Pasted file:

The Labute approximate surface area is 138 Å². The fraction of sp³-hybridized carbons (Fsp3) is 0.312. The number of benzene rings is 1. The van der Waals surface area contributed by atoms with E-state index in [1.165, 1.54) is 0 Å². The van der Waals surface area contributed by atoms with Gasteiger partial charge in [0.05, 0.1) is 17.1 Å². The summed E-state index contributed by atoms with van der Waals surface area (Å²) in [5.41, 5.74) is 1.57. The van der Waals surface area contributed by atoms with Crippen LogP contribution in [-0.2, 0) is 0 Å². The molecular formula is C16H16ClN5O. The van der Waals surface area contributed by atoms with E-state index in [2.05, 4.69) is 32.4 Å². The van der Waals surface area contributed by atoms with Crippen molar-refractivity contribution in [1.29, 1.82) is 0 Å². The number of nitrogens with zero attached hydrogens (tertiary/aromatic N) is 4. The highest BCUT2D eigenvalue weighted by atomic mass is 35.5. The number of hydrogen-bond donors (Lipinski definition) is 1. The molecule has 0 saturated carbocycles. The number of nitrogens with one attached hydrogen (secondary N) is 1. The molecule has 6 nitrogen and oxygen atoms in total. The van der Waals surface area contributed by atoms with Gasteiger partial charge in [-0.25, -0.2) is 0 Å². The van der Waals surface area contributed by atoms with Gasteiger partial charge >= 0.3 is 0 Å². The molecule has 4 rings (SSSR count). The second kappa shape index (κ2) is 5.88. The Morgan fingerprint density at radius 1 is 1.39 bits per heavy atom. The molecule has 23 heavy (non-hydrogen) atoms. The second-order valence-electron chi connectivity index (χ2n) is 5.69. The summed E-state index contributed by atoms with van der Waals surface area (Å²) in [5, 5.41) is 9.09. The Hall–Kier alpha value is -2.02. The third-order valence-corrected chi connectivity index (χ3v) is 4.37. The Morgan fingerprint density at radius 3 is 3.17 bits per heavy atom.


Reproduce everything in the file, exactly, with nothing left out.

The Labute approximate surface area is 138 Å². The fraction of sp³-hybridized carbons (Fsp3) is 0.312. The number of benzene rings is 1. The van der Waals surface area contributed by atoms with E-state index in [1.165, 1.54) is 0 Å². The van der Waals surface area contributed by atoms with Gasteiger partial charge in [0.05, 0.1) is 17.1 Å². The summed E-state index contributed by atoms with van der Waals surface area (Å²) in [5.41, 5.74) is 1.57. The van der Waals surface area contributed by atoms with Crippen LogP contribution in [-0.2, 0) is 0 Å². The molecular formula is C16H16ClN5O. The van der Waals surface area contributed by atoms with E-state index in [2.05, 4.69) is 32.4 Å². The van der Waals surface area contributed by atoms with Crippen molar-refractivity contribution in [1.29, 1.82) is 0 Å². The number of nitrogens with zero attached hydrogens (tertiary/aromatic N) is 4. The highest BCUT2D eigenvalue weighted by atomic mass is 35.5. The number of hydrogen-bond donors (Lipinski definition) is 1. The molecule has 0 saturated carbocycles. The number of nitrogens with one attached hydrogen (secondary N) is 1. The molecule has 6 nitrogen and oxygen atoms in total. The van der Waals surface area contributed by atoms with Gasteiger partial charge in [-0.25, -0.2) is 0 Å². The van der Waals surface area contributed by atoms with Gasteiger partial charge >= 0.3 is 0 Å². The molecule has 4 rings (SSSR count). The second kappa shape index (κ2) is 5.88. The Morgan fingerprint density at radius 1 is 1.39 bits per heavy atom. The molecule has 23 heavy (non-hydrogen) atoms. The second-order valence-electron chi connectivity index (χ2n) is 5.69. The summed E-state index contributed by atoms with van der Waals surface area (Å²) in [5, 5.41) is 9.09. The Hall–Kier alpha value is -2.02. The third-order valence-corrected chi connectivity index (χ3v) is 4.37. The Morgan fingerprint density at radius 3 is 3.17 bits per heavy atom.